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Supreme Court, Queens County, New York.

The PEOPLE of the State of New York, Plaintiff, v. Naseer SALEEMI, Defendant.

Decided: October 24, 2000

David Bart, New York City, for defendant. Richard A. Brown, District Attorney of Queens County (Frank P. DeGaetano, Kew Gardens, of counsel) for plaintiff.

May a Court, in assessing a convicted sex offender's risk level pursuant to the Sex Offender Registration Act (Correction Law § 168 et seq.), consider a crime to which he did not plead guilty as a “current offense” risk factor?

Defendant was indicted for the crimes of Rape in the First Degree, Kidnapping in the Second Degree, Sexual Abuse in the First Degree, Assault in the Second Degree, Criminal Possession of a Weapon in the Fourth Degree and Petit Larceny.

On July 6, 1995, defendant's trial jury was unable to agree upon a verdict.   A mistrial was declared.

On February 26, 1996, defendant failed to appear in Court.   A bench warrant was issued for his arrest.   On April 24, 2000, defendant was involuntarily returned on the warrant.

On July 19, 2000, defendant pled guilty to Sexual Abuse in the First Degree, and was sentenced to 364 days' incarceration on August 14, 2000.1

He is scheduled to be released on November 2, 2000.   The New York State Board of Examiners of Sex Offenders has submitted a risk assessment instrument in which it recommends that the Court set a risk level 2 (moderate) pursuant to the Sex Offender Registration Act (Correction Law § 168 et seq.).

Defendant now challenges the Board of Examiners' proposed risk level 2 designation, claiming that under the Current Offense Section on the risk level assessment instrument he should not be assessed thirty points for being armed with a dangerous instrument and twenty-five points for sexual intercourse with the victim.   He states that because he pled guilty only to Sexual Abuse in the First Degree these factors have not been established.

A hearing was held.

The People submitted transcripts of the victim's Grand Jury and trial testimony and the transcript of defendant's plea proceedings.   The prosecutor argued that this material establishes that defendant had forcible sexual intercourse with the victim while armed with a knife.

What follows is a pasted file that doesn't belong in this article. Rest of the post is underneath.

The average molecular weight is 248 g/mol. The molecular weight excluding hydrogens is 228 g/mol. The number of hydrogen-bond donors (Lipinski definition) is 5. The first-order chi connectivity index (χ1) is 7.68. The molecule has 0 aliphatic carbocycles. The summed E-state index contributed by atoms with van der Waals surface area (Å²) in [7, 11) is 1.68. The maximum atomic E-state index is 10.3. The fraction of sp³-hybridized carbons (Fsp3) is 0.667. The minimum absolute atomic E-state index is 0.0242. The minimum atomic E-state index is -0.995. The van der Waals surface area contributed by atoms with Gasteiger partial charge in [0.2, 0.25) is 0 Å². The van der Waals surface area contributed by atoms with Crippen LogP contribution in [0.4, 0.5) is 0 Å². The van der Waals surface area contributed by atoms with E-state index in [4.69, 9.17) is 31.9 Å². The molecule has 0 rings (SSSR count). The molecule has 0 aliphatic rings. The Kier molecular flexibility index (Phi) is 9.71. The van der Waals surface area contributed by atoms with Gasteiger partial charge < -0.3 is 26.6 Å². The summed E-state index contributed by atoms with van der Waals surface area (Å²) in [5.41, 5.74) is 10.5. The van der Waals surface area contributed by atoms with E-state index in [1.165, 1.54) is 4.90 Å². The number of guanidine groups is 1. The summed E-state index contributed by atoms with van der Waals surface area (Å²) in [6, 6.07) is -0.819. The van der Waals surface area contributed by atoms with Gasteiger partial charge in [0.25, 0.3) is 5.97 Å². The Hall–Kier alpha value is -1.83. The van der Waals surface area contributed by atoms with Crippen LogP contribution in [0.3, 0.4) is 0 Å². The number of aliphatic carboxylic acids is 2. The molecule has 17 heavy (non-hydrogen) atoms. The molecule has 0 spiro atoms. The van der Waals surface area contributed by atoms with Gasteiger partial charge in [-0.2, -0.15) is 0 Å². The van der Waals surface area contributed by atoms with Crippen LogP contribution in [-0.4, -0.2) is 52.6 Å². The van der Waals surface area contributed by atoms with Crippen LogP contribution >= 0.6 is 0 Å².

The Court has examined the papers submitted and has considered the arguments of counsel.


The victim's Grand Jury testimony on October 20, 1994 and her trial testimony on June 26, 1995, indicate that:  on October 14, 1994, at approximately 6:00 P.M., defendant was the taxi driver who drove the victim to Kennedy Airport for her return trip to France;  during the ride defendant threatened her with a knife, forcibly took off her clothes, had sexual intercourse with her, and touched her breasts.

At trial, photographs of scratches on the victim's arms were admitted into evidence.   Defendant's statement to the police, admitted into evidence, indicated that he drove a French woman to the airport in his taxi on October 14, 1994.

During his plea allocution, defendant admitted to transporting the victim in his taxi from Manhattan to Kennedy Airport on October 14, 1994.   He stated that during the ride he touched the victim's breast with his mouth and hand and that she tried to prevent him from doing so.   Defendant stated that he touched her by means of forcible compulsion.


The Sex Offender Registration Act, effective January 21, 1996, sought to address the need to protect the public from the risk of repeat offenses by perpetrators of sex crimes (Correction Law § 168 et seq.;  People v. Cropper, 170 Misc.2d 631, 651 N.Y.S.2d 1019).   The Act requires that sex offenders be assessed a risk level prior to release from incarceration (Correction Law § 168-l(6)).